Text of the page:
Yet another entry into the increasingly crowded field of 5-megapixel snapshot cameras, the Pentax Optio S50 boasts more features than such form-over-function offerings as the Canon Digital Ixus 30, but lags slightly behind Pentax's own S5i for versatility. Overall, the Optio S50 is a decent entry-level digital camera whose affordable price and strong image quality fail to offset some serious performance issues.
Though less sleek and a bit heftier than its stylish sibling, the S5i, the S50 still fits easily in a pocket and weighs little enough -- 187g with battery and media -- not to tire your hands during a shoot. Sturdily constructed, the S50's silver brushed-metal body has every button within easy reach, whether you have tiny hands or enormous mitts. The problem lies in labelling. If you don't spend some serious time with the S50's user manual, some of its unique pictograph labels won't make any sense; for example, Pentax represents the automatic setting as a bright-green smiley face on the mode dial. In another case, it took a few furious minutes to figure out that enabling colour filters in digital-effects mode requires pressing the unlabeled down button on the camera's four-way selector.
The S50's par-for-the-course 46mm (1.8-inch) LCD screen doesn't distinguish the camera but performs serviceably in daylight. You'll find yourself using the LCD to compose your shots far more often than with the camera's woefully inadequate optical viewfinder, which shows, at best, 70 percent of the image captured by the CCD. If you like your camera batteries rechargeable, you'll have to buy them yourself; the S50 ships with AA alkaline cells, though it takes a disposable lithium CR-V3 as well. This will save on charging time but can get expensive; luckily, the S50 boasts better than average battery life, and we were able to cram in 760 shots with our standard 1,850mAh rechargeable nickel metal hydride cells, half of them with flash, before the battery died.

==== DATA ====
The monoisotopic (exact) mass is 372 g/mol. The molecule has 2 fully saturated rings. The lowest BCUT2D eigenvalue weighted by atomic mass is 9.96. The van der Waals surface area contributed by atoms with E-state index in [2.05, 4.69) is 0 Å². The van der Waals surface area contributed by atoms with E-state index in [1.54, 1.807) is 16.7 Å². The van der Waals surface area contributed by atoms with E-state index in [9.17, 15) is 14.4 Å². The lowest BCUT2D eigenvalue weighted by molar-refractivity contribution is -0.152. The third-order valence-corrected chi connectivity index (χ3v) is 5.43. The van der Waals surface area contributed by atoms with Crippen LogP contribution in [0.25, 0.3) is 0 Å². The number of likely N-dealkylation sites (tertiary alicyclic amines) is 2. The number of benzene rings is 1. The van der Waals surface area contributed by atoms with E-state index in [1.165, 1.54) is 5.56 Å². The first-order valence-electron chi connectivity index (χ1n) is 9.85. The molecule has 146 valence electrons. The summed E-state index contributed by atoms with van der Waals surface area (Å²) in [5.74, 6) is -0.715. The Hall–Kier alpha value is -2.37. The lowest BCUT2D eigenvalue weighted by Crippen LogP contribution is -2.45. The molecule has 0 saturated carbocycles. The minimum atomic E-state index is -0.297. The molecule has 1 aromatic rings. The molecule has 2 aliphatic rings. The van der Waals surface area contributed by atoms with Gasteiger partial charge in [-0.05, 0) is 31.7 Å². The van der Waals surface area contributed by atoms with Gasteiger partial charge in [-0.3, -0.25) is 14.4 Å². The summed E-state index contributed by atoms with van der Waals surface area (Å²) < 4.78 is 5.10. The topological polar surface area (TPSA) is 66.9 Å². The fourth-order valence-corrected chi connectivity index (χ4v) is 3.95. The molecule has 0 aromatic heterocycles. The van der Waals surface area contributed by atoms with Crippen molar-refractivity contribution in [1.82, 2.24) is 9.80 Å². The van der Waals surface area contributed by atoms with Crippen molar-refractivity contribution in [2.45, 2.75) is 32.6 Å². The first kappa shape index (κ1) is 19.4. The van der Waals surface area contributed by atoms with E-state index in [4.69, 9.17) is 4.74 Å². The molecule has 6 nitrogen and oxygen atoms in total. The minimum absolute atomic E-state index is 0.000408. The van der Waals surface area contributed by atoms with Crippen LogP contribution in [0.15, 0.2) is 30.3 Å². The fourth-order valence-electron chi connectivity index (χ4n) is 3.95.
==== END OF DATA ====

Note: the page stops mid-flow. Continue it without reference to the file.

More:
With 10 selectable scene modes and dial settings for digital effects, portrait photos, night shots, and landscapes, the S50's feature set won't bowl anyone over but goes toe-to-toe with most entry-level snapshot cameras. We appreciate the inclusion of a continuous-shooting mode, even one that lags considerably at 2 seconds per frame; for a more seamless effect, the S50 also captures 320x200-pixel AVI video at 30fps for a duration limited only by the capacity of your SD media card. Vacation photographers will like the 3X-zooming lens's middle-of-the-road focal range of 35.6-107mm (35mm equivalent).
The Pentax Optio S50 logged shutter-lag times of 0.5 second in the best case and 0.9 second in the worst case; these are average but not great numbers for a snapshot camera. In practice -- or more accurately, at a football game -- the S50's performance was simply frustrating. We would frequently press the shutter release with our running subject framed in the centre of the scene, only to find that the photo showed only a foot exiting the right side. The camera's lag was significant enough that even attempting to lead our young player by snapping the photo ahead of time could not produce consistent results, and with the S50's poor shot-to-shot time of 3.5 seconds, we often didn't have the opportunity for a second-chance shot. Given the capricious nature of children as photographic subjects, parents may want to look elsewhere for a camera less apt to miss precious moments.
When we managed to get the shots we wanted, the Pentax Optio S50 produced pleasing results. Despite higher-than-average noise even at low ISO-sensitivity levels, most photos were evenly exposed and showed good dynamic range. Colours were neutral rather than oversaturated, and though they tended to look a bit cool indoors, we achieved more vivid results in daylight. We were a bit disappointed by the S50's weak low-light performance, though underpowered flashes aren't uncommon among smaller point-and-shoot cameras. The S50 captures details sharply and crisply, though the lens blurs objects along the left of the frame. While the S50's photo quality is certainly less of a mixed bag than its performance, only photographers with the most stationary of subjects should consider it as a first option.
Additional editing by Mary Lojkine